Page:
Cloud Computing: 2011 Predictions

Looking ahead, CIO.com's Bernard Golden discusses ten developments he expects to see in cloud computing for service providers and enterprise users.

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End Users

Prediction #1: Focus on cost and transparency. I admit it, I carry an economics bias. While many people point to the undoubted advantages of cloud computing — agility, elasticity, self-service — my perspective is that the cloud computing revolution is that these characteristics are not new or even specific to cloud computing.

The revolution of cloud computing is that, due to scale and automation, for the first time those characteristics can be achieved at an attractive price point — which makes all the difference. Moreover, they are delivered by CSPs in a completely transparent manner — listed in black and white on the provider Website.

What this economic revolution and cost transparency will translate to in 2011 is a demand that internal IT groups provide the same level of transparency, and woe betide the CIO who proffers feeble excuses like "we're not really set up to identify specific costs" — next year that will be a formula to be bypassed or banished. I got confirmation of this transparency rush during a conversation with an executive from Apptio, which provides IT-based Activity Based Costing software. He noted that the uptick in conversations with IT executives wanting to be able to identify specific costs has skyrocketed, and most of them are focused on figuring out the real costs associated with providing a private cloud infrastructure. Apptio, by the way, is delivered as a SaaS application.

This transparency demand will assuredly impose discomfort on IT groups, but it provides the foundation for the next revolution in IT, which is the explosion of applications in terms of numbers and types. Returning to economic theory, applications are the complementary good to infrastructure, and when one good's price is reduced, the demand for its complementary good increases. Since we believe that cloud computing represents an order of magnitude reduction in the cost of infrastructure, it is to be expected that we will see — at least — an order of magnitude increase in applications. Of course, the application explosion will bring its own problems, but at least they're associated with delivering business functionality, which is the point of IT, right?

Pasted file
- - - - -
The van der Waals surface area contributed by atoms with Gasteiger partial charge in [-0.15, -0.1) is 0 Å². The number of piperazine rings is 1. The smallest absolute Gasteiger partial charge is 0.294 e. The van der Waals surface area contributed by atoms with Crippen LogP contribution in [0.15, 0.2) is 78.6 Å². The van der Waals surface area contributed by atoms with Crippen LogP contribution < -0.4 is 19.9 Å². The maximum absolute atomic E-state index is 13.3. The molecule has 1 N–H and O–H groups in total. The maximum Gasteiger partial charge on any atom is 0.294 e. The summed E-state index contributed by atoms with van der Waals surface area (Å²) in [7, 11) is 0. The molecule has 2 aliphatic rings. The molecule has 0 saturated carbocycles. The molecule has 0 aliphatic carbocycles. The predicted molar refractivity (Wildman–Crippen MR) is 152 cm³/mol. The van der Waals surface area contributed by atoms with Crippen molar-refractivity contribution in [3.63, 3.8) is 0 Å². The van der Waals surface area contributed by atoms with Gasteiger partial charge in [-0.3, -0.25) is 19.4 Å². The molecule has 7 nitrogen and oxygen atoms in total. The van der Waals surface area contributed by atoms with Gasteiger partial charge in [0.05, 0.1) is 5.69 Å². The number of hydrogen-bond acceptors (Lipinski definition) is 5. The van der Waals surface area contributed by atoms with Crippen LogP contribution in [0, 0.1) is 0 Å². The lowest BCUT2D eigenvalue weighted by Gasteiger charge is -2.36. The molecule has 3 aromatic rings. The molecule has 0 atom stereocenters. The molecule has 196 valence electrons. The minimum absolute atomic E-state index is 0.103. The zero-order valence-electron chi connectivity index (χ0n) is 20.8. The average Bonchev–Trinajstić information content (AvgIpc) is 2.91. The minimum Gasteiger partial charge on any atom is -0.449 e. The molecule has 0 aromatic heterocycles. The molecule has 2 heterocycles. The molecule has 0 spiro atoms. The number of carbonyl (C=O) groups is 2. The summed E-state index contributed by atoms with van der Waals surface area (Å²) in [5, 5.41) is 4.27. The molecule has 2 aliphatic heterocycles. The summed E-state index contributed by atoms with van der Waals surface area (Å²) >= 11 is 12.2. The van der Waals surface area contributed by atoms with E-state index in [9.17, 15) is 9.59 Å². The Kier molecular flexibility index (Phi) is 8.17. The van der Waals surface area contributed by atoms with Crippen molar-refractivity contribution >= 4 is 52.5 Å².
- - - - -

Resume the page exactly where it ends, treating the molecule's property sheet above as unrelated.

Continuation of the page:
Prediction #2: More public/private cloud confusion. The current debate raging about what the right mode of cloud use will continue, unabated, and may even get worse. There are valid arguments for both options and I won't go into them here, as I've addressed the topic several times, most recently here. However, it can be said with confidence that the pressure to provide some cloud option is only going to increase.

The desire by application groups and business units to grasp the benefits of cloud computing is palpable; one example surfaced this week, when the U.S. Federal government announced that, starting in 2012, federal agencies are being told to default to cloud-based solutions "whenever a secure, reliable, cost-effective cloud option exists." What this means is that, if you're a CIO, whatever form you want to deliver cloud computing in, it had better be ready in 2011. Extended rollout plans based on lengthy private cloud initiatives won't cut it in the fervid rush to deploy cloud computing.

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